Theannual one-day Sustainability Summit this year is the centerpiece of a new weeklong SustainableUW Festival.
Better integration of citizen science into professional science is a growing consideration at the UW and elsewhere.
Tiny animals migrating from the ocean’s surface to the sunless depths helps shape our oceans. During the daylight hours below the surface the animals release ammonia, the equivalent of our urine, that plays a significant role in marine chemistry, particularly in low-oxygen zones.
Using evolutionary biology is one way to try to outwit evolution where it is happening too quickly and to perhaps find accommodations when evolution occurs too slowly.
Using a songbird as a model, scientists have described a brain pathway that replaces cells that have been lost naturally and not because of injury.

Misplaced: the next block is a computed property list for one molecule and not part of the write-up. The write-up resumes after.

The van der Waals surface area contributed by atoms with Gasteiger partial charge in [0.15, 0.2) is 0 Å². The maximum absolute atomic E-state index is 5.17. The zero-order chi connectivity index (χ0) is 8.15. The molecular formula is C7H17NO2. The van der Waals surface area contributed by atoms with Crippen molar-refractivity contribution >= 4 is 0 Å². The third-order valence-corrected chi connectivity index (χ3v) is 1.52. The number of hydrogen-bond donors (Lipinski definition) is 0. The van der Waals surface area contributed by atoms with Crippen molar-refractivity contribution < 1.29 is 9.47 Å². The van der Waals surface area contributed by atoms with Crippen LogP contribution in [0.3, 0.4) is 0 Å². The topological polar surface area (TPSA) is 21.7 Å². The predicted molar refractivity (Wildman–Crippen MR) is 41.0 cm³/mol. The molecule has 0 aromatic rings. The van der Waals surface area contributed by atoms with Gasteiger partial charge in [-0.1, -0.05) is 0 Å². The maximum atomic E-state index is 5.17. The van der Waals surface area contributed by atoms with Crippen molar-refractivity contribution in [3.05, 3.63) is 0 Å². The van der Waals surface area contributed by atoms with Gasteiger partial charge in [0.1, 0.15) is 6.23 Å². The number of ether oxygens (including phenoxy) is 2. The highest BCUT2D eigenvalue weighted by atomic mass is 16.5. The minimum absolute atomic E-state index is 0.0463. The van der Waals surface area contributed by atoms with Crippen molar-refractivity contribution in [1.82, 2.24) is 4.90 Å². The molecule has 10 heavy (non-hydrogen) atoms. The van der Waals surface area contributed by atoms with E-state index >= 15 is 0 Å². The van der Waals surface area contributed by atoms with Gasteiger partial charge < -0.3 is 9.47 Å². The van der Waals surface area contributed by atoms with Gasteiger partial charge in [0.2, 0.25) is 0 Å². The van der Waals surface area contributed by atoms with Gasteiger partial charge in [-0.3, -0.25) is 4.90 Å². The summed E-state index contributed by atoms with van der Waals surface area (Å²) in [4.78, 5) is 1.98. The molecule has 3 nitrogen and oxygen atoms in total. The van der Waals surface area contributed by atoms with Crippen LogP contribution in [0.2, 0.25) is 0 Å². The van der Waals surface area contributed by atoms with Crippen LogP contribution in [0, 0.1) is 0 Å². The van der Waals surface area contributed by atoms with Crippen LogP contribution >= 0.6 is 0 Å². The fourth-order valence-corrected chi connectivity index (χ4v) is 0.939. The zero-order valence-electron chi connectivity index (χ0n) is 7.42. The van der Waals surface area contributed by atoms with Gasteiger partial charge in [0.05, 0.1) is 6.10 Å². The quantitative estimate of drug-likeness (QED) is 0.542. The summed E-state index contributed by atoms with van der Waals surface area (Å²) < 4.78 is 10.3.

UW students have had a unique experience off the coast of Washington and Oregon helping scientists and engineers complete construction of the world’s largest deep-ocean observatory.
Floating sensors built at the UW will be central to a new $21 million effort to learn how the ocean surrounding Antarctica influences climate.
The number of California blue whales has rebounded to near historical levels and, while the number of blue whales struck by ships is likely above allowable U.S. limits, such strikes do not immediately threaten that recovery.
Better understanding of how a deadly algae grows offshore and gets carried to Pacific Northwest beaches has led to a computer model that can predict when the unseen threat will hit local beaches.
One of Arizona’s largest watersheds – home to many native species of fish already threatened by extinction – is providing a grim snapshot of what could happen to watersheds and fish in arid areas around the world as climate warming occurs.Next Page »